Gerardo Jorge Schamís in his book
War and terrorism in international affairs describes how in the summer of 1975 the disappearance of “Carlos” who killed his assistant and two members of the French secret service led to the expulsion of three Cuban diplomats from Paris and greater surveillance of the activities of Cuban agents in Europe. According to Jorge Schamís the terrorists had concealed their “modus operandi” since 1976 in Paris in offices of the Revolutionary Coordination Board (JCR) which on the surface sought to obtain solidarity from European democracies to condemn authoritarian regimes in Latin America but in reality it was a documentation center producing forged passports; raise money for clandestine operations and were connected to terrorist training camps in Cuba: “opened in 1966 by the Dirección General de Inteligencia (DGI) , the Cuban regime's main intelligence agency, under the supervision of the Soviet KGB after the Tricontinental Conference in Havana, to "organize anti-imperialist forces.”

There are links between the Cuban dictatorship and international terrorists such as Uruguayan Tupamaros, the Argentinian Montoneros and ERP , the Chilean MIR, the M19, a Colombian guerilla group that captured the Dominican embassy and Justice building in Bogota assasinating several prominent judges, FARC (Fuerzas Armadas Revolucionarias de Colombia) in 2003, the FARC conducted a February car-bombing of a Bogota nightclub that killed more than 30 persons and wounded more than 160, the Basque terrorist/separatist organization ETA, and the Irish Republican Army (IRA) which has its Latin American headquarters in Havana and has been linked with the FARC.

The dictatorship a few years later had Cuban agents assisting the Macheteros (FALN) who committed terrorist attacks and bank robberies in the United States including bombings; among them the 1975 bombing of Fraunces Tavern in New York which killed four instantly and injured 63.
On December 31, 1982, New York City was the scene of a wave of bombings by the Macheteros (FALN): Federal Courthouse at 26 Federal Plaza; a Police Officer at One Police Plaza lost part of his leg when another bomb went off there; a bomb tore into the Federal Courthouse at Cadman Plaza in Brooklyn; two other devices were discovered in St. Andrew's Plaza beside the Federal Courthouse at Foley Square, the NYPD Bomb Squad sealed off the area and was preparing to disarm the device when it exploded severely injuring two officers were. In 1983 the Cuban government provided financial and logistical support for the Wells Fargo armored car robbery which netted the Macheteros $7.1 million dollars of which $2 million made its way back to Cuba via a diplomatic pouch. The whole story is detailed in a Hartford Courant investigative piece published in 1999.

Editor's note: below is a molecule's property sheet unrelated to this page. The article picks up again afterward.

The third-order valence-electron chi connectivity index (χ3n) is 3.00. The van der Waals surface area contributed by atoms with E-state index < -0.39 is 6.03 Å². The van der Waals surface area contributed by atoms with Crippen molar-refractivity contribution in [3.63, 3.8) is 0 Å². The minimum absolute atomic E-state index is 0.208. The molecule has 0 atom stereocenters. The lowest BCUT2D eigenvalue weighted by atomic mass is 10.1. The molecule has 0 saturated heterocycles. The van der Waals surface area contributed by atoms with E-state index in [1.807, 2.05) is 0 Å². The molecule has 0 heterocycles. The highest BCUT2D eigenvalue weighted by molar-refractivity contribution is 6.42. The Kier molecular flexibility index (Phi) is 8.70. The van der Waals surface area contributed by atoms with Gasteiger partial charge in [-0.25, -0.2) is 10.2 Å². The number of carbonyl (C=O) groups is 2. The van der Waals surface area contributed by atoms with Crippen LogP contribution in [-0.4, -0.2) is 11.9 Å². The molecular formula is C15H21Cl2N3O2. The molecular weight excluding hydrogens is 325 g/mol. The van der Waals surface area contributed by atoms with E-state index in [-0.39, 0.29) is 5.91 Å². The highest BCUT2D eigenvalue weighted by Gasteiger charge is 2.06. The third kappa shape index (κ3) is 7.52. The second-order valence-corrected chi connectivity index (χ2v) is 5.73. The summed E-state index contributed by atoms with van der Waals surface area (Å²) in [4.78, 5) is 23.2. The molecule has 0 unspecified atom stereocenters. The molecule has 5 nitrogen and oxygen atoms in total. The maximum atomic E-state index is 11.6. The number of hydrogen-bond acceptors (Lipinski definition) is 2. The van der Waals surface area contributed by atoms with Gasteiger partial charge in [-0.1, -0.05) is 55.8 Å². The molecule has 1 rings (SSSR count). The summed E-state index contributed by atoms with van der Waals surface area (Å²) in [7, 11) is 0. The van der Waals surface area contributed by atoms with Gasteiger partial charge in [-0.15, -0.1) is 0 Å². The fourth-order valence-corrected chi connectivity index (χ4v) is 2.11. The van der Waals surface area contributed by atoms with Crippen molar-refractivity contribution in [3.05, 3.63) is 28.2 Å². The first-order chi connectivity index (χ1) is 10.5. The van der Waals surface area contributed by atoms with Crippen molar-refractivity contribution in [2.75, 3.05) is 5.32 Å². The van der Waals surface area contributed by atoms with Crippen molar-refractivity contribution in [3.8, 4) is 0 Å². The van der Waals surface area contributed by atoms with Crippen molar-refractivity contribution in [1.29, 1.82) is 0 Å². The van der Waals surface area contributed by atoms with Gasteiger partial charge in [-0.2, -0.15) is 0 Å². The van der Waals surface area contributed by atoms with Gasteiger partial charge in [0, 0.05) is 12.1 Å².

The University of Miami's Institute for Cuban and Cuban American Studies in 2004 published a chronology of Cuban government involvement in terrorism covering between 1959 and 2003. For example, their report lists how in 1970 the Cuban government published the "Mini Manual for Revolutionaries" in the official Latin American Solidarity Organization (LASO) publication Tricontinental, written by Brazilian urban terrorist Carlos Marighella, which gives precise instructions in terror tactics, kidnappings, etc. and translated into numerous languages which were distributed worldwide by the Cuban dictatorship. There is a chapter on terrorism:

Terrorism is an action, usually involving the placement of an explosive or firebomb of great destructive power, which is capable of effecting irreparable loss against the enemy. Terrorism requires that the urban guerrilla should have adequate theoretical and practical knowledge of how to make explosives. The terrorist act, apart from the apparent ease with which it can be carried out, is no different from other guerrilla acts and actions whose success depends on planning and determination. It is an action which the urban guerrilla must execute with the greatest calmness and determination. Although terrorism generally involves an explosion, there are cases in which it may be carried out through executions or the systematic burning of installations, properties, plantations, etc. It is essential to point out the importance of fires and the construction of incendiary devices such as gasoline bombs in the technique of guerrilla terrorism. Another thing is the importance of the material the urban guerrilla can persuade the people to expropriate in the moments of hunger and scarcity brought about by the greed of the big commercial interests. Terrorism is a weapon the revolutionary can never relinquish.